24 April 2013

Gold Daily and Silver Weekly Charts - Comex Option Expiration Tomorrow

"If you shut up truth and bury it under the ground, it will but grow, and gather to itself such explosive power that the day it bursts through it will knock down everything that stands in its way."

Émile Zola

Tomorrow is Comex Option Expiration for gold and silver.

On Friday the US will release its advance number for Q1 GDP growth. Estimates are around 3 percent with a range of from 2.8 to 3.2.

I would not wish to hazard a guess on the number as they are quite fluffy and it appeals that they will become increasingly so when the addition of 'intangibles' is done a little later this year.

Watch employment and the median wage for a better indication, with and eye to corporate revenues, but not earnings which are often accounting fictions.

The shareholders of Barrick have rejected the Executive Compensation plan in what has been described as a 'tumultuous meeting.'  Good for them.
The rejection, which occurred at Barrick’s annual general meeting on Wednesday, was a direct challenge to a board that last year agreed to pay US$17-million to co-chairman John Thornton, which included a staggering US$11.9-million signing bonus — an unprecedented payout in Corporate Canada.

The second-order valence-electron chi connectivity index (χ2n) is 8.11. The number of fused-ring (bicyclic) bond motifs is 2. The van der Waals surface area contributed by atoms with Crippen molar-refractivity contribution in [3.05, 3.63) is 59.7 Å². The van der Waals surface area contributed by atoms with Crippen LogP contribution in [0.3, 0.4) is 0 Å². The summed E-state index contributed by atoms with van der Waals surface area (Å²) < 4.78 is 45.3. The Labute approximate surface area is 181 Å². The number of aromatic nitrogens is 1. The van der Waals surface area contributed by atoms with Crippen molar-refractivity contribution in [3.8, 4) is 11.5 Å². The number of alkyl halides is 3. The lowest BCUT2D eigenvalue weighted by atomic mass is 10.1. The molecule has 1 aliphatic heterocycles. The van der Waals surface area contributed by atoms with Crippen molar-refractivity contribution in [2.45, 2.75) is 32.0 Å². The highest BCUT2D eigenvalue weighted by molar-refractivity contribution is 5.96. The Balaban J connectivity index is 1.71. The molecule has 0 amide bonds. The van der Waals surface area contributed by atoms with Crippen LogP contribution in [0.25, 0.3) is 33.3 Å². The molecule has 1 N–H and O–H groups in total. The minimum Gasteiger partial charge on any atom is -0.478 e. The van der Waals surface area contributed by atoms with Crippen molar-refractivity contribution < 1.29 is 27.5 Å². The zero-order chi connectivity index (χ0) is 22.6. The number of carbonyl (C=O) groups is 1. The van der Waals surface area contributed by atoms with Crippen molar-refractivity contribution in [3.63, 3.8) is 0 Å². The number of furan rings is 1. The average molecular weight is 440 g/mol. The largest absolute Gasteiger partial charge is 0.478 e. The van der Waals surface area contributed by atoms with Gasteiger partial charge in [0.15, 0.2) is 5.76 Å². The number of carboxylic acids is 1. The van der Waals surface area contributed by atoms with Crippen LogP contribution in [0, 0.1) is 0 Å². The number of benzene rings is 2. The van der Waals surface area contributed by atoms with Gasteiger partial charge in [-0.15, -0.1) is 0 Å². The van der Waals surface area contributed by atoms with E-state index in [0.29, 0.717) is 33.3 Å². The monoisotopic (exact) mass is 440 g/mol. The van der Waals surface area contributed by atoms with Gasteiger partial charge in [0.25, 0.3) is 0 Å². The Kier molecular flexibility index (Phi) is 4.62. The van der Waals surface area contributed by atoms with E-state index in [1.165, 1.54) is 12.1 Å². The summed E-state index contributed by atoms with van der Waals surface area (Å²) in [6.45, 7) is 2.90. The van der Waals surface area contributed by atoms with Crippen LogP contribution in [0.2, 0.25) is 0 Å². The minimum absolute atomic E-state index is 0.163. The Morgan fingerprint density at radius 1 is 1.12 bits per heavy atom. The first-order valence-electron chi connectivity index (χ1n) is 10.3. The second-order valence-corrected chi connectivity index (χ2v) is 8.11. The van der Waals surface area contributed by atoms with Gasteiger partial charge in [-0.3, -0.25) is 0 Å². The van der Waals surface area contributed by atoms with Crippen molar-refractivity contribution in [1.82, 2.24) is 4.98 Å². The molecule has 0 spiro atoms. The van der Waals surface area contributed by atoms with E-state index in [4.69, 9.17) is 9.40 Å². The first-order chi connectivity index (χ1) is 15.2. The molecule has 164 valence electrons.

Barrick founder Peter Munk was defiant during the meeting, defending his company’s decision to bring on Mr. Thornton, who was a former president at Goldman Sachs.
Speaking of hubris, the Republicans in the House of Representatives are attempting to establish priorities in the event of a US sovereign debt default this summer.

Democrats are calling this the 'Pay China First Act' because of the manner in which it prioritizes interest payments to foreign holders of US bonds over veterans, soldiers, students and the military.

I would hope that Congressional salaries and expense reimbursements, perks and allowances are at the very bottom of the list. And I think clawbacks are not a bad idea as well.

This absurd talk about an artificially contrived sovereign US debt default may be one of the areas in which I could certainly find common ground with the Modern Monetary theorists. This is all posturing, reckless economic baby talk.